These general statements, however, hide noteworthy aspects of FDI and MNC activities. Despite much talk of corporate globalization, FDI is actually highly concentrated and distributed very unevenly around the globe. Most FDI takes place in the United States, China, and Western Europe because firms are attracted to large or potentially large markets. FDI in less developed countries, with a few notable exceptions, has been modest. In addition to that in a few Latin American countries, and particularly in the Brazilian and Mexican automobile sectors, most FDI in developing countries has been placed in the emerging markets of East and Southeast Asia, particularly in China. When one speaks of corporate globalization, only a few countries are actually involved.
Despite the limited nature of corporate globalization, multinational corporations (MNCs) and FDI are very important features of the global economy. The increasing importance of MNCs has profoundly altered the structure and functioning of the global economy. These giant firms and their global strategies have become major determinants of trade flows and of the location of industries and other economic activities around the world. Most investment is in capital-intensive and technology-intensive sectors. These firms have become central in the expansion of technology flows to both industrialized and industrializing economies. As a consequence, multinational firms have become extremely important in determining the economic, political, and social welfare of many nations. Controlling much of the world's investment capital, technology, and access to global markets, such firms have become major players not only in international economic, but in political affairs as well, and this has triggered a backlash in many countries.
Economic globalization has been driven by political, economic, and technological developments. The compression of time and space by advances in communications and transportation has greatly reduced the costs of international commerce while, largely under American leadership, both the industrialized and industrializing economies have taken a number of initiatives to lower trade and investment barriers. Eight rounds of multilateral trade negotiations under the General Agreement on Tariffs and Trade (GATT), the principal forum for trade liberalization, have significantly decreased trade barriers. Since the mid-1980s, Latin American, Pacific Asian, and other developing countries have initiated important reforms to reduce their trade, financial, and other economic barriers. More and more firms have pursued global economic strategies to take advantage of these developments.
Elimination of capital controls and movement toward a global financial system along with removal of barriers to FDI have also accelerated the movement toward both global and regional integration of services and manufacturing. In both industrialized and industrializing economies, spreading pro-market thinking has strongly influenced economic policy to reduce the role of the state in the economy. The collapse of the Soviet command economy, the failure of the Third World's import-substitution strategy, and the growing belief in the United States and other industrialized economies that the welfare state has become a major obstacle to economic growth and to international competitiveness have encouraged acceptance of unrestricted markets as the solution to the economic ills of modern society. Sweeping reforms have led to deregulation, privatization, and open national economies. In the late 1990s, the debate over the costs and benefits of economic globalization became highly acrimonious.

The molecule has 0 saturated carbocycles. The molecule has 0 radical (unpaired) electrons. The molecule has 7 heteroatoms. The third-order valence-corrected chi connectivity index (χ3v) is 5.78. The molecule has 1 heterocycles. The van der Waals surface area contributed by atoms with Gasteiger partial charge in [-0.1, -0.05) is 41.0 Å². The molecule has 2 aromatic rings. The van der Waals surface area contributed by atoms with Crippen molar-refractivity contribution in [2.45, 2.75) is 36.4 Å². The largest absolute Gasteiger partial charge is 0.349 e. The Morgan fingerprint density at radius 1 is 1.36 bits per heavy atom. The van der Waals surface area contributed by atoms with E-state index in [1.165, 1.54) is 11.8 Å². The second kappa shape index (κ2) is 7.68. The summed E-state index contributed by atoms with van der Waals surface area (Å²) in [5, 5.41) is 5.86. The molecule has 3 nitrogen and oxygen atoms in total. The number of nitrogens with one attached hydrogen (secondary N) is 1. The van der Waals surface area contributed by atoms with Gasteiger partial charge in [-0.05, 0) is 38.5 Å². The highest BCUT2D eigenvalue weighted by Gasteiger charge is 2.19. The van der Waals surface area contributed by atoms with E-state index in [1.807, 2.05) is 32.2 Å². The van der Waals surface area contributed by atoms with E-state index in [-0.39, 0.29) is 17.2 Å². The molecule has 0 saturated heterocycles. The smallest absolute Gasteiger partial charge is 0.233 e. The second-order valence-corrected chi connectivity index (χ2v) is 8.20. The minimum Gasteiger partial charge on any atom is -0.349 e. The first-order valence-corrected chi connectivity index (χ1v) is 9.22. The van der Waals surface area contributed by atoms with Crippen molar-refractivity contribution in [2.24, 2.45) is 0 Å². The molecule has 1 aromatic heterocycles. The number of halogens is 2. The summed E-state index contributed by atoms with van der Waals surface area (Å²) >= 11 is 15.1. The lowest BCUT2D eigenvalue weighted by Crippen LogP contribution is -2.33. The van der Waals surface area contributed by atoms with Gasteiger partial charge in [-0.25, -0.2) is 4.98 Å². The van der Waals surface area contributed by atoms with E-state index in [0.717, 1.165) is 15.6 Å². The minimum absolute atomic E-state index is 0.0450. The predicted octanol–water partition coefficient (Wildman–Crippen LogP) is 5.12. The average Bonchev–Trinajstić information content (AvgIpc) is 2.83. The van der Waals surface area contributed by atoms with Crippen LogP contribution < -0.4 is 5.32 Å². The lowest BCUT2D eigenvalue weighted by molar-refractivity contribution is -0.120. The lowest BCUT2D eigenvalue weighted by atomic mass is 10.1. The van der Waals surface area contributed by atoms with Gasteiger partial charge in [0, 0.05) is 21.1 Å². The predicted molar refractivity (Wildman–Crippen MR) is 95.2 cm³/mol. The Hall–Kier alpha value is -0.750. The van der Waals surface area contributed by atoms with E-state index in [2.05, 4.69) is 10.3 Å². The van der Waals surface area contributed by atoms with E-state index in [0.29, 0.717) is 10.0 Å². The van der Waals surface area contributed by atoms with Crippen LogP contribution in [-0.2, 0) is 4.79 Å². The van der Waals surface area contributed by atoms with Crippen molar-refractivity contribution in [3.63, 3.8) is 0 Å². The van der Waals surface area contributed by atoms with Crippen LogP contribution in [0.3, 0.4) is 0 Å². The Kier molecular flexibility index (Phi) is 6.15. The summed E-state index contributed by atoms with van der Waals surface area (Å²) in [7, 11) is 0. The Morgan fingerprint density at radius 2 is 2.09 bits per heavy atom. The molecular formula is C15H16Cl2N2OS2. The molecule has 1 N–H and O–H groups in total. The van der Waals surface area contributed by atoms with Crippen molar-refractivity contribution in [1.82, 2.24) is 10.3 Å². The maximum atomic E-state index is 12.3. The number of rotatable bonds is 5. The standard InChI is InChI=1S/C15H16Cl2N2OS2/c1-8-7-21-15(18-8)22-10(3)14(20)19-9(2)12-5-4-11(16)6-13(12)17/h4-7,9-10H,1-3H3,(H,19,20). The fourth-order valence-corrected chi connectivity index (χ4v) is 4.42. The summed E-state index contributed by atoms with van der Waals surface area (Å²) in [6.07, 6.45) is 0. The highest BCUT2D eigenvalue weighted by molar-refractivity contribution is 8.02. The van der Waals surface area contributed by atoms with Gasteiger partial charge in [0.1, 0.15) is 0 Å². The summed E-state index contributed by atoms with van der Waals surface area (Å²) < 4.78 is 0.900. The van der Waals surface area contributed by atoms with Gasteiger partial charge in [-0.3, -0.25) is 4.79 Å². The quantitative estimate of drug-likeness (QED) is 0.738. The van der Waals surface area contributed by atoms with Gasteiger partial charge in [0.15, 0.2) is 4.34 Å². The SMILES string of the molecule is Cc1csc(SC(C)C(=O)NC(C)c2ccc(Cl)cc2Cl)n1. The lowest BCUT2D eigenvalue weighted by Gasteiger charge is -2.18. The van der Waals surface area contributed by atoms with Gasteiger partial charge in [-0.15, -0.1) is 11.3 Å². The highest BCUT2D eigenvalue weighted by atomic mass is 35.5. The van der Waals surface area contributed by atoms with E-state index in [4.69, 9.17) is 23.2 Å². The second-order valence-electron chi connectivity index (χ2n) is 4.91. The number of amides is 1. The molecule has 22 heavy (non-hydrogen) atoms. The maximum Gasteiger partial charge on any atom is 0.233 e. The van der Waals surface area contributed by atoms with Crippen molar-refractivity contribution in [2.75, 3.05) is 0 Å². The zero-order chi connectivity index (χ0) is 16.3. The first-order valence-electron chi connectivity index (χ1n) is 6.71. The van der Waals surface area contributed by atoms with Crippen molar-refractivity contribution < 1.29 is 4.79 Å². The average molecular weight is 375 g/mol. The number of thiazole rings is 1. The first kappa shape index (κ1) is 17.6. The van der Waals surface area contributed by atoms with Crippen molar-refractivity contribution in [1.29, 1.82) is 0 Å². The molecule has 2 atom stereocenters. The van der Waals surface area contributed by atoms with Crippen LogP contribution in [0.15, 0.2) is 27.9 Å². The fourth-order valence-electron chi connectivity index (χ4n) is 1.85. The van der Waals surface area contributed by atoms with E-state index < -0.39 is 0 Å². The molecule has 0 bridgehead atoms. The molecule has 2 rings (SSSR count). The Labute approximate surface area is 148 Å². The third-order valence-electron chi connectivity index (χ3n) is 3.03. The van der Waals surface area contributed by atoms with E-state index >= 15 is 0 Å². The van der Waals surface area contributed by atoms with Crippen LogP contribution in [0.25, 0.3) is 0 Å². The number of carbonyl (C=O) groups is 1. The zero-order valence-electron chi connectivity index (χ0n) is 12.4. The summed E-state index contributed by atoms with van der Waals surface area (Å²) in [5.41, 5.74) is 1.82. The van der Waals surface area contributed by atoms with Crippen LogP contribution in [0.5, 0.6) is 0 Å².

Meanwhile, the increased openness of national economies, the enlarged number of exporters of manufactured goods, the more rapid increase in trade than in the growth of the global economic product, and the internationalization of services have greatly intensified international economic competition. Growth of the proportion of world output traded on international markets has been accompanied by a significant change in the pattern of world trade. Many less developed countries (LDCs) have shifted from exporting food and commodities to exporting manufactured goods and even services. As indicated in figure 1.3, since 1965 the developing economies' share of world trade has increased considerably. Manufactured goods have begun to provide a growing proportion of this LDC trade at the same time that the United States and other advanced industrial economies have been shifting from manufactured exports to export of services. This restructuring of the entire global economy is economically costly and politically difficult and is producing many losers as well as winners.
Intensification of global competition in manufacturing, especially in high-tech products, has resulted in increased concern in advanced economies about international competitiveness, particularly about manufactures from the low-wage industrializing countries. The prestigious World Economic Forum reflected these concerns when it proclaimed in the mid-1990s that competition from industrializing countries was causing deindustrialization of the advanced economies. These concerns have been magnified as more and more Pacific Asian countries have sought to export their way out of economic distress; consequently, more and more groups and leaders in advanced economies worry about such competition and brand it as unfair. Some even express fear that their own living standards could be reduced to those of China. Many believe that intensified competition from the industrializing countries has, at the least, increased job insecurity, unemployment, and income inequality; growing concerns have increased pressures for trade protection and economic regionalism.